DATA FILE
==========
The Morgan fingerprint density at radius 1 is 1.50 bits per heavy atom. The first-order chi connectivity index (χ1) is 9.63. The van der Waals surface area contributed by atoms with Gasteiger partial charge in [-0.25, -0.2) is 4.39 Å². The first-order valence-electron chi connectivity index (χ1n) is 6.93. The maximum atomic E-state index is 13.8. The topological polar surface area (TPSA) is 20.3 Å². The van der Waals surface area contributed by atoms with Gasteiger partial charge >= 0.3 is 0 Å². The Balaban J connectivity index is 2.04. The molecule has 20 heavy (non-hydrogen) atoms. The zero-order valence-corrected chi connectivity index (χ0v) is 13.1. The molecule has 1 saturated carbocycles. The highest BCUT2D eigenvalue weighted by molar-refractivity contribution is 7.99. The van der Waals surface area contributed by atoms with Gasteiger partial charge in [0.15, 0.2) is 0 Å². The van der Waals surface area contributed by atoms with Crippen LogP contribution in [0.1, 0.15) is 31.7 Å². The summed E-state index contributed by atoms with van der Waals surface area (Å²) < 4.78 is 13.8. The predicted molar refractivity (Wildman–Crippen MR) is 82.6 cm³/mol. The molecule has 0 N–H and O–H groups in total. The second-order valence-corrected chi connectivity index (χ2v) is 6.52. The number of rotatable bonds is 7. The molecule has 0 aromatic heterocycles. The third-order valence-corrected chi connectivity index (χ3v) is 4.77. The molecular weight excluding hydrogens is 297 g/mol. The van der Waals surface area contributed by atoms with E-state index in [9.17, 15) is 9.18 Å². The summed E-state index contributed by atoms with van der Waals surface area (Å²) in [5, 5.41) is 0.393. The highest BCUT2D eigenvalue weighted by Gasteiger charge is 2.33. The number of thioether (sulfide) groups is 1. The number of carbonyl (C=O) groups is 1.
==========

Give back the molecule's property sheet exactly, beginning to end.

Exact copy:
The Morgan fingerprint density at radius 1 is 1.50 bits per heavy atom. The first-order chi connectivity index (χ1) is 9.63. The van der Waals surface area contributed by atoms with Gasteiger partial charge in [-0.25, -0.2) is 4.39 Å². The first-order valence-electron chi connectivity index (χ1n) is 6.93. The maximum atomic E-state index is 13.8. The topological polar surface area (TPSA) is 20.3 Å². The van der Waals surface area contributed by atoms with Gasteiger partial charge >= 0.3 is 0 Å². The Balaban J connectivity index is 2.04. The molecule has 20 heavy (non-hydrogen) atoms. The zero-order valence-corrected chi connectivity index (χ0v) is 13.1. The molecule has 1 saturated carbocycles. The highest BCUT2D eigenvalue weighted by molar-refractivity contribution is 7.99. The van der Waals surface area contributed by atoms with Gasteiger partial charge in [0.15, 0.2) is 0 Å². The van der Waals surface area contributed by atoms with Crippen LogP contribution in [0.1, 0.15) is 31.7 Å². The summed E-state index contributed by atoms with van der Waals surface area (Å²) < 4.78 is 13.8. The predicted molar refractivity (Wildman–Crippen MR) is 82.6 cm³/mol. The molecule has 0 N–H and O–H groups in total. The second-order valence-corrected chi connectivity index (χ2v) is 6.52. The number of rotatable bonds is 7. The molecule has 0 aromatic heterocycles. The third-order valence-corrected chi connectivity index (χ3v) is 4.77. The molecular weight excluding hydrogens is 297 g/mol. The van der Waals surface area contributed by atoms with E-state index in [9.17, 15) is 9.18 Å². The summed E-state index contributed by atoms with van der Waals surface area (Å²) in [5, 5.41) is 0.393. The highest BCUT2D eigenvalue weighted by Gasteiger charge is 2.33. The number of thioether (sulfide) groups is 1. The number of carbonyl (C=O) groups is 1.